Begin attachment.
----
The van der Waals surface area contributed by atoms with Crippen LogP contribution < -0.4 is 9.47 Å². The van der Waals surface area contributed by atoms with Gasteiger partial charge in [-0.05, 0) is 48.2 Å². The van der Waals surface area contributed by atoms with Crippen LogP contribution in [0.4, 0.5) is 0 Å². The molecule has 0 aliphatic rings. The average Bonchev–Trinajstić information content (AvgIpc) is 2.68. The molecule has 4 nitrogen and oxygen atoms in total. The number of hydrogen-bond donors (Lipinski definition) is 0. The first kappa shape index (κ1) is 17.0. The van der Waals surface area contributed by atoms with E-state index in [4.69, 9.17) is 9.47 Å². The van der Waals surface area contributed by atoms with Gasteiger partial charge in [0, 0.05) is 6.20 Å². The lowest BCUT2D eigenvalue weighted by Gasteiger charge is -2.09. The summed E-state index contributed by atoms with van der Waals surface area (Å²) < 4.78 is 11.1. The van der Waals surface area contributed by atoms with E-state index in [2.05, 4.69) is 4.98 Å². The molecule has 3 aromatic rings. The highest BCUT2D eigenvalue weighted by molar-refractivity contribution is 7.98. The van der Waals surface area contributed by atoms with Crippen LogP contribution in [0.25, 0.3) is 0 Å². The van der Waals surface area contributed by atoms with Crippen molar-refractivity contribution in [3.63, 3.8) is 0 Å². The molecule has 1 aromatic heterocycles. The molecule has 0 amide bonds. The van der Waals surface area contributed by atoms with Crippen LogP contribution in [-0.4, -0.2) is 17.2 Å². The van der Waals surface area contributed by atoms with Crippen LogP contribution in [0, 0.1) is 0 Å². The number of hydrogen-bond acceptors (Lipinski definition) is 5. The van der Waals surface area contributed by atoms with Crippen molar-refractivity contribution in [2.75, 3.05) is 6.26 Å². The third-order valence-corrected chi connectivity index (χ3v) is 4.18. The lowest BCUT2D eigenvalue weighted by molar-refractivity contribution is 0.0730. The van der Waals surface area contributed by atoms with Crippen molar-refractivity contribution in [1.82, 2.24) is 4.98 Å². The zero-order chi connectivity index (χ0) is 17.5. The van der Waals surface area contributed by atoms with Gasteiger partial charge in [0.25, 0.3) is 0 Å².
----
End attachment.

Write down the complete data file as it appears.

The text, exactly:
The van der Waals surface area contributed by atoms with Crippen LogP contribution < -0.4 is 9.47 Å². The van der Waals surface area contributed by atoms with Gasteiger partial charge in [-0.05, 0) is 48.2 Å². The van der Waals surface area contributed by atoms with Crippen LogP contribution in [0.4, 0.5) is 0 Å². The molecule has 0 aliphatic rings. The average Bonchev–Trinajstić information content (AvgIpc) is 2.68. The molecule has 4 nitrogen and oxygen atoms in total. The number of hydrogen-bond donors (Lipinski definition) is 0. The first kappa shape index (κ1) is 17.0. The van der Waals surface area contributed by atoms with E-state index in [4.69, 9.17) is 9.47 Å². The van der Waals surface area contributed by atoms with Gasteiger partial charge in [0, 0.05) is 6.20 Å². The lowest BCUT2D eigenvalue weighted by Gasteiger charge is -2.09. The summed E-state index contributed by atoms with van der Waals surface area (Å²) < 4.78 is 11.1. The van der Waals surface area contributed by atoms with E-state index in [2.05, 4.69) is 4.98 Å². The molecule has 3 aromatic rings. The highest BCUT2D eigenvalue weighted by molar-refractivity contribution is 7.98. The van der Waals surface area contributed by atoms with Crippen LogP contribution in [0.25, 0.3) is 0 Å². The van der Waals surface area contributed by atoms with Crippen molar-refractivity contribution in [3.63, 3.8) is 0 Å². The molecule has 1 aromatic heterocycles. The molecule has 0 amide bonds. The van der Waals surface area contributed by atoms with Crippen LogP contribution in [-0.4, -0.2) is 17.2 Å². The van der Waals surface area contributed by atoms with Crippen LogP contribution in [0, 0.1) is 0 Å². The number of hydrogen-bond acceptors (Lipinski definition) is 5. The van der Waals surface area contributed by atoms with Crippen molar-refractivity contribution in [2.75, 3.05) is 6.26 Å². The third-order valence-corrected chi connectivity index (χ3v) is 4.18. The lowest BCUT2D eigenvalue weighted by molar-refractivity contribution is 0.0730. The van der Waals surface area contributed by atoms with Crippen molar-refractivity contribution in [1.82, 2.24) is 4.98 Å². The zero-order chi connectivity index (χ0) is 17.5. The van der Waals surface area contributed by atoms with Gasteiger partial charge in [0.25, 0.3) is 0 Å².